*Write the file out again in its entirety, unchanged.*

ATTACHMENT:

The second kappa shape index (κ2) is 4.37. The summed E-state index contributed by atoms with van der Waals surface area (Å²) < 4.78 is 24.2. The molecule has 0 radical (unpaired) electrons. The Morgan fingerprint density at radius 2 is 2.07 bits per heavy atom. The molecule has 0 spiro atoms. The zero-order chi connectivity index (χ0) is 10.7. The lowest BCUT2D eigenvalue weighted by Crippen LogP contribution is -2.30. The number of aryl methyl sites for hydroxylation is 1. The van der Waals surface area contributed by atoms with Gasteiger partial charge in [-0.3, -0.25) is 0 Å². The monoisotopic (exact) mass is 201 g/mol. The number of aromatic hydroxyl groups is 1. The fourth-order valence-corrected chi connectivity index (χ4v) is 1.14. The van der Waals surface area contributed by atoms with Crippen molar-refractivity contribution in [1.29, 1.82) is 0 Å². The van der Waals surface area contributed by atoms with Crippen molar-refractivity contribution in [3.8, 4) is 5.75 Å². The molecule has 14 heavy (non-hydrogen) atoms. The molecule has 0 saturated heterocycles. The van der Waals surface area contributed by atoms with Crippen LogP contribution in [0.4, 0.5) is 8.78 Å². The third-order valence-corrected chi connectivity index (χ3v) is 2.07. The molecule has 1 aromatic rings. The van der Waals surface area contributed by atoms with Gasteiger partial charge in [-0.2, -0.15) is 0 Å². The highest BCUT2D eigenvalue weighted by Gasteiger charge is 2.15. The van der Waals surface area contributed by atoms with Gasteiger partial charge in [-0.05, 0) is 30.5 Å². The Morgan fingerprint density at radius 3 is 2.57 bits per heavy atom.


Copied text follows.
The second kappa shape index (κ2) is 4.37. The summed E-state index contributed by atoms with van der Waals surface area (Å²) < 4.78 is 24.2. The molecule has 0 radical (unpaired) electrons. The Morgan fingerprint density at radius 2 is 2.07 bits per heavy atom. The molecule has 0 spiro atoms. The zero-order chi connectivity index (χ0) is 10.7. The lowest BCUT2D eigenvalue weighted by Crippen LogP contribution is -2.30. The number of aryl methyl sites for hydroxylation is 1. The van der Waals surface area contributed by atoms with Gasteiger partial charge in [-0.3, -0.25) is 0 Å². The monoisotopic (exact) mass is 201 g/mol. The number of aromatic hydroxyl groups is 1. The fourth-order valence-corrected chi connectivity index (χ4v) is 1.14. The van der Waals surface area contributed by atoms with Crippen molar-refractivity contribution in [1.29, 1.82) is 0 Å². The van der Waals surface area contributed by atoms with Crippen molar-refractivity contribution in [3.8, 4) is 5.75 Å². The molecule has 14 heavy (non-hydrogen) atoms. The molecule has 0 saturated heterocycles. The van der Waals surface area contributed by atoms with Crippen LogP contribution in [0.4, 0.5) is 8.78 Å². The third-order valence-corrected chi connectivity index (χ3v) is 2.07. The molecule has 1 aromatic rings. The van der Waals surface area contributed by atoms with Gasteiger partial charge in [-0.2, -0.15) is 0 Å². The highest BCUT2D eigenvalue weighted by Gasteiger charge is 2.15. The van der Waals surface area contributed by atoms with Gasteiger partial charge in [-0.05, 0) is 30.5 Å². The Morgan fingerprint density at radius 3 is 2.57 bits per heavy atom.